Ann Arbor (Informed Comment) – The official website of Iran’s “August Leader” Ayatollah Ali Khamenei announced Sunday that “tens of thousands” (دهها هزار)
of political prisoners arrested for participating in the nationwide protests since the middle of September last fall will be granted amnesty or have their sentences much reduced. He said this move came at the suggestion of Chief Justice Gholamhossein Mohseni Ejei.
The amnesty is in honor of the 44th anniversary of the Islamic Republic’s founding, as well as in commemoration of the birthday of Imam Ali, the cousin and son-in-law of the Prophet Muhammad, whom Shiites hold to have been his rightful successor.
It was the first time that the Iranian authorities have admitted to holding tens of thousands of political prisoners. Some 500 persons were shot dead by government security forces in the course of last fall’s demonstrations, and most of those detained were simply protesting peacefully, which should not have been the basis for an arrest in the first place.
Indeed, in some ways the announcement is a humiliation for the government, which came to power on the backs of revolutionaries against the autocracy of Mohammad Reza Pahlavi. One of the charges against the shah was that he held prisoners of conscience in his jails. In 1977, after the shah had begun his own amnesty program and released many political prisoners, there were still 3,000 prisoners of conscience in his jails, according to the International Red Cross. Even at the height of his repression, he did not hold “tens of thousands” of prisoners of conscience.
Apparently the families of the arrestees, many of them minors, have been putting heavy pressure on the government to release their daughters and sons. Iran is still a republic of cousins, so that each of those arrested probably has a clan support group of aunts, uncles, brothers, sisters, and first and second cousins totaling a hundred people, not to mention another 200 friends. If 20,000 were arrested, as some human rights activists have suggested, that would be potentially as many as 6 million disgruntled constituents. That number does not even count those generally sympathetic to the protesters on principle. The government’s base is apparently only about 15% of the population, about 13 million people, so the angry relatives and friends of those detained probably come to nearly half the entire number of firm supporters of the state. Even for a dictatorship, that is dangerous math.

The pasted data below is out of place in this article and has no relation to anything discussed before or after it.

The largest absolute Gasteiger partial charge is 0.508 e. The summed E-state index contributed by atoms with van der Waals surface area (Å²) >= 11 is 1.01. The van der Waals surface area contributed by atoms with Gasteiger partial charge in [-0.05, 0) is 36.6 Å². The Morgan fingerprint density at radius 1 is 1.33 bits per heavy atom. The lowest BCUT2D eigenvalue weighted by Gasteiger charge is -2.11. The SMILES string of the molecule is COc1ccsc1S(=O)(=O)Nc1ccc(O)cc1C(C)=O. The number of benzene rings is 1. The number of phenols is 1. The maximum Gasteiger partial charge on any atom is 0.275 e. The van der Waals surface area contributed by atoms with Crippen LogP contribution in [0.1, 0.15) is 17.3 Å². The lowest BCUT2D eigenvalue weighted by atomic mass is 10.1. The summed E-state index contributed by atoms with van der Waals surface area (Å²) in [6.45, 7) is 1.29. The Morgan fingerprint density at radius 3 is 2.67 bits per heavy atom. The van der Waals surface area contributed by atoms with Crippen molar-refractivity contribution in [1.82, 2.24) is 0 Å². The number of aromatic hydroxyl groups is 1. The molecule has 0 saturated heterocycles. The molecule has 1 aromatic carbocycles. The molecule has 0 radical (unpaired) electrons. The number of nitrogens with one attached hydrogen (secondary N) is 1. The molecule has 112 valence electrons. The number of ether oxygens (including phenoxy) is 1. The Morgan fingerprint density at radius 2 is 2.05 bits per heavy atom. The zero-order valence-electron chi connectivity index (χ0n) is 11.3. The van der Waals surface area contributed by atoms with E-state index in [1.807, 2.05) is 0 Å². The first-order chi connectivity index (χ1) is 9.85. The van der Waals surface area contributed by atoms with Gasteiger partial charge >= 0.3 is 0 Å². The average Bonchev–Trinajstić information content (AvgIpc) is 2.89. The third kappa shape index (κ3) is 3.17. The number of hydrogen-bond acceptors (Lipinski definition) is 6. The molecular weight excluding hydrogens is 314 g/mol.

Since so many of the protest leaders were young women in their teens or early twenties, for the government to hold thousands of them in a prison system where they can be raped and disgraced affects the honor of tens of thousands of families, who feel strongly about such matters.
Moreover, the government’s high officials clearly believe that they have weathered this round of protests, and so they can afford to be magnanimous.
Ejei suggested that the amnesty be extended to those prisoners who are not suspected of having committed espionage on behalf of a foreign power, or of having direct contact with foreign intelligence field officers. Moreover, they must not be guilty of premeditated murder, battery, arson, destruction of government property, or injury to domestic or international security.
Women with child-rearing responsibilities, the elderly, the chronically ill, and the indigent unable to pay fines can also petition for amnesty.
Smugglers, drug and alcohol dealers, gun runners, pimps, and stick-up men and burglars are not eligible for the amnesty.
BBC Monitoring draws attention to the caution of Ejei’s deputy, Sadeq Rahimi, who said that the pardons would only be extended to those prisoners who wrote out an apology for their actions. For the first time, even those detainees who have not yet been tried could be pardoned.
It remains to be seen how many of the imprisoned protesters will be willing to write out such apologies, and if a substantial number refuse to do so the government will remain stuck with substantial numbers of prisoners of conscience, seen by many Iranians as martyrs. That isn’t an enviable position for the government to be in.
A similar amnesty was offered, BBC Monitoring notes, after the 2019 protests against the high cost of energy.